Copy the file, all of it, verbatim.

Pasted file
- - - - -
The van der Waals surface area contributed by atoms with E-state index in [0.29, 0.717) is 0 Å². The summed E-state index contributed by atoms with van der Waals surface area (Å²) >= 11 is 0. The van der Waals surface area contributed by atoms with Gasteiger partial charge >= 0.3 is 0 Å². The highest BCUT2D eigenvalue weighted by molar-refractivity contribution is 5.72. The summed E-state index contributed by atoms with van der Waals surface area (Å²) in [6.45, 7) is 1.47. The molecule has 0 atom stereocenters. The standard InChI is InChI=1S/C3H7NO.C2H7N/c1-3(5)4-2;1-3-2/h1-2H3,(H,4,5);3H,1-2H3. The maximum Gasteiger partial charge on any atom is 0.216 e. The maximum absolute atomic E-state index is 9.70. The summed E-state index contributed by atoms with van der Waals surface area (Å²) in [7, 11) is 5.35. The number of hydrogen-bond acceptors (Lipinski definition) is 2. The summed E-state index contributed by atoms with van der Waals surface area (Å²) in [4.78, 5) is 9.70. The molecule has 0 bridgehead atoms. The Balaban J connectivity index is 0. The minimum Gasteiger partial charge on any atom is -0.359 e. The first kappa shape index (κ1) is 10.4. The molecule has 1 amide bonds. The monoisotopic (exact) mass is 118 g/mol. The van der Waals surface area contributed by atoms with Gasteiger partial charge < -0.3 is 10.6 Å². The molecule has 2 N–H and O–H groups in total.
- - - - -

The van der Waals surface area contributed by atoms with E-state index in [0.29, 0.717) is 0 Å². The summed E-state index contributed by atoms with van der Waals surface area (Å²) >= 11 is 0. The van der Waals surface area contributed by atoms with Gasteiger partial charge >= 0.3 is 0 Å². The highest BCUT2D eigenvalue weighted by molar-refractivity contribution is 5.72. The summed E-state index contributed by atoms with van der Waals surface area (Å²) in [6.45, 7) is 1.47. The molecule has 0 atom stereocenters. The standard InChI is InChI=1S/C3H7NO.C2H7N/c1-3(5)4-2;1-3-2/h1-2H3,(H,4,5);3H,1-2H3. The maximum Gasteiger partial charge on any atom is 0.216 e. The maximum absolute atomic E-state index is 9.70. The summed E-state index contributed by atoms with van der Waals surface area (Å²) in [7, 11) is 5.35. The number of hydrogen-bond acceptors (Lipinski definition) is 2. The summed E-state index contributed by atoms with van der Waals surface area (Å²) in [4.78, 5) is 9.70. The molecule has 0 bridgehead atoms. The Balaban J connectivity index is 0. The minimum Gasteiger partial charge on any atom is -0.359 e. The first kappa shape index (κ1) is 10.4. The molecule has 1 amide bonds. The monoisotopic (exact) mass is 118 g/mol. The van der Waals surface area contributed by atoms with Gasteiger partial charge < -0.3 is 10.6 Å². The molecule has 2 N–H and O–H groups in total.